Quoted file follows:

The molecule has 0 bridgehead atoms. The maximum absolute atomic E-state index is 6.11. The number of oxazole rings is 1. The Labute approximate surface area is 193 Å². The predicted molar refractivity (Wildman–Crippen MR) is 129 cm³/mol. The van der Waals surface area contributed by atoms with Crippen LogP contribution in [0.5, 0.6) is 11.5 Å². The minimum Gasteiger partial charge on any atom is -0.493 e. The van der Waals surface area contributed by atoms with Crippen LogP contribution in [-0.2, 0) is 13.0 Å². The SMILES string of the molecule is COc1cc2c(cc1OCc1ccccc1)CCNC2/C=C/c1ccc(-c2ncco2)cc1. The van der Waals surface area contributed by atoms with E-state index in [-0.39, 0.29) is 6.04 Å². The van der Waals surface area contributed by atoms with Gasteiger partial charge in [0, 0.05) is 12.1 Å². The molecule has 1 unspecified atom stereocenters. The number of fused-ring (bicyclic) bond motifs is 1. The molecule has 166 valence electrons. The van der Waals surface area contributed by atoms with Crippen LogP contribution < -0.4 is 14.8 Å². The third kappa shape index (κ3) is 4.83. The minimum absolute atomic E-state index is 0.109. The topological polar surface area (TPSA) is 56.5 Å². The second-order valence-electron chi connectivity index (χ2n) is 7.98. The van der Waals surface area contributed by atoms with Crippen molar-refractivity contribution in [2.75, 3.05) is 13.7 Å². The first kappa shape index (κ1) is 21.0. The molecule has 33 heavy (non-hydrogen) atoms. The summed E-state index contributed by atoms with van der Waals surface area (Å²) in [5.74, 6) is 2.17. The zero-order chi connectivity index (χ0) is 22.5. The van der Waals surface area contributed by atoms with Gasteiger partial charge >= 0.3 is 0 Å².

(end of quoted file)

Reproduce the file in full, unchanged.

The molecule has 0 bridgehead atoms. The maximum absolute atomic E-state index is 6.11. The number of oxazole rings is 1. The Labute approximate surface area is 193 Å². The predicted molar refractivity (Wildman–Crippen MR) is 129 cm³/mol. The van der Waals surface area contributed by atoms with Crippen LogP contribution in [0.5, 0.6) is 11.5 Å². The minimum Gasteiger partial charge on any atom is -0.493 e. The van der Waals surface area contributed by atoms with Crippen LogP contribution in [-0.2, 0) is 13.0 Å². The SMILES string of the molecule is COc1cc2c(cc1OCc1ccccc1)CCNC2/C=C/c1ccc(-c2ncco2)cc1. The van der Waals surface area contributed by atoms with E-state index in [-0.39, 0.29) is 6.04 Å². The van der Waals surface area contributed by atoms with Gasteiger partial charge in [0, 0.05) is 12.1 Å². The molecule has 1 unspecified atom stereocenters. The number of fused-ring (bicyclic) bond motifs is 1. The molecule has 166 valence electrons. The van der Waals surface area contributed by atoms with Crippen LogP contribution < -0.4 is 14.8 Å². The third kappa shape index (κ3) is 4.83. The minimum absolute atomic E-state index is 0.109. The topological polar surface area (TPSA) is 56.5 Å². The second-order valence-electron chi connectivity index (χ2n) is 7.98. The van der Waals surface area contributed by atoms with Crippen molar-refractivity contribution in [2.75, 3.05) is 13.7 Å². The first kappa shape index (κ1) is 21.0. The molecule has 33 heavy (non-hydrogen) atoms. The summed E-state index contributed by atoms with van der Waals surface area (Å²) in [5.74, 6) is 2.17. The zero-order chi connectivity index (χ0) is 22.5. The van der Waals surface area contributed by atoms with Gasteiger partial charge >= 0.3 is 0 Å².